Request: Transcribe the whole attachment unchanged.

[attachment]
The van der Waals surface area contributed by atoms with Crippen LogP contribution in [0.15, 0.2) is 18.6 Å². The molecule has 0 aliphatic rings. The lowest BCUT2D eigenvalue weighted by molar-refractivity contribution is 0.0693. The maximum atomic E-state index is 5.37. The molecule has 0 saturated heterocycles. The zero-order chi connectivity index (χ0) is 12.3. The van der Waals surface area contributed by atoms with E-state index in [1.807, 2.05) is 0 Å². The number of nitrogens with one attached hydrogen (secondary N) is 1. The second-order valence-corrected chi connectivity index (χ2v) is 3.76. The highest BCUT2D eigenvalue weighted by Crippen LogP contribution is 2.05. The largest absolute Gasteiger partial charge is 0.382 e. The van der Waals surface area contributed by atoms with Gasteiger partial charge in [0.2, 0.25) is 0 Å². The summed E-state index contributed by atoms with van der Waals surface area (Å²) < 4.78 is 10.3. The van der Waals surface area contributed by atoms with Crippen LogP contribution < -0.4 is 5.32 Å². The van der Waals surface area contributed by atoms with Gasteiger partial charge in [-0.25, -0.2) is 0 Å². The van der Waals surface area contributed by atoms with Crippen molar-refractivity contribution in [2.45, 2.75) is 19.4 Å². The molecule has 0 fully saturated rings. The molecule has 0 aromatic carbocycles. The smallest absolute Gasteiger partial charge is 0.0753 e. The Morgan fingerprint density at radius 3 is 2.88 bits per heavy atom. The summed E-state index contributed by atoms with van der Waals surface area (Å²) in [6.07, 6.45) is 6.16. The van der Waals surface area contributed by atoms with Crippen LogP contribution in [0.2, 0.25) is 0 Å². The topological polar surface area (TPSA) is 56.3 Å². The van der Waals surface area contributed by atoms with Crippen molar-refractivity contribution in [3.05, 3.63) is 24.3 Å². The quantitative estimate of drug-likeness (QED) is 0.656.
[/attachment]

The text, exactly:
The van der Waals surface area contributed by atoms with Crippen LogP contribution in [0.15, 0.2) is 18.6 Å². The molecule has 0 aliphatic rings. The lowest BCUT2D eigenvalue weighted by molar-refractivity contribution is 0.0693. The maximum atomic E-state index is 5.37. The molecule has 0 saturated heterocycles. The zero-order chi connectivity index (χ0) is 12.3. The van der Waals surface area contributed by atoms with E-state index in [1.807, 2.05) is 0 Å². The number of nitrogens with one attached hydrogen (secondary N) is 1. The second-order valence-corrected chi connectivity index (χ2v) is 3.76. The highest BCUT2D eigenvalue weighted by Crippen LogP contribution is 2.05. The largest absolute Gasteiger partial charge is 0.382 e. The van der Waals surface area contributed by atoms with Gasteiger partial charge in [0.2, 0.25) is 0 Å². The summed E-state index contributed by atoms with van der Waals surface area (Å²) < 4.78 is 10.3. The van der Waals surface area contributed by atoms with Crippen LogP contribution < -0.4 is 5.32 Å². The van der Waals surface area contributed by atoms with Gasteiger partial charge in [-0.25, -0.2) is 0 Å². The van der Waals surface area contributed by atoms with Crippen molar-refractivity contribution in [2.45, 2.75) is 19.4 Å². The molecule has 0 fully saturated rings. The molecule has 0 aromatic carbocycles. The smallest absolute Gasteiger partial charge is 0.0753 e. The Morgan fingerprint density at radius 3 is 2.88 bits per heavy atom. The summed E-state index contributed by atoms with van der Waals surface area (Å²) in [6.07, 6.45) is 6.16. The van der Waals surface area contributed by atoms with Crippen LogP contribution in [0.2, 0.25) is 0 Å². The topological polar surface area (TPSA) is 56.3 Å². The van der Waals surface area contributed by atoms with Crippen molar-refractivity contribution in [3.05, 3.63) is 24.3 Å². The quantitative estimate of drug-likeness (QED) is 0.656.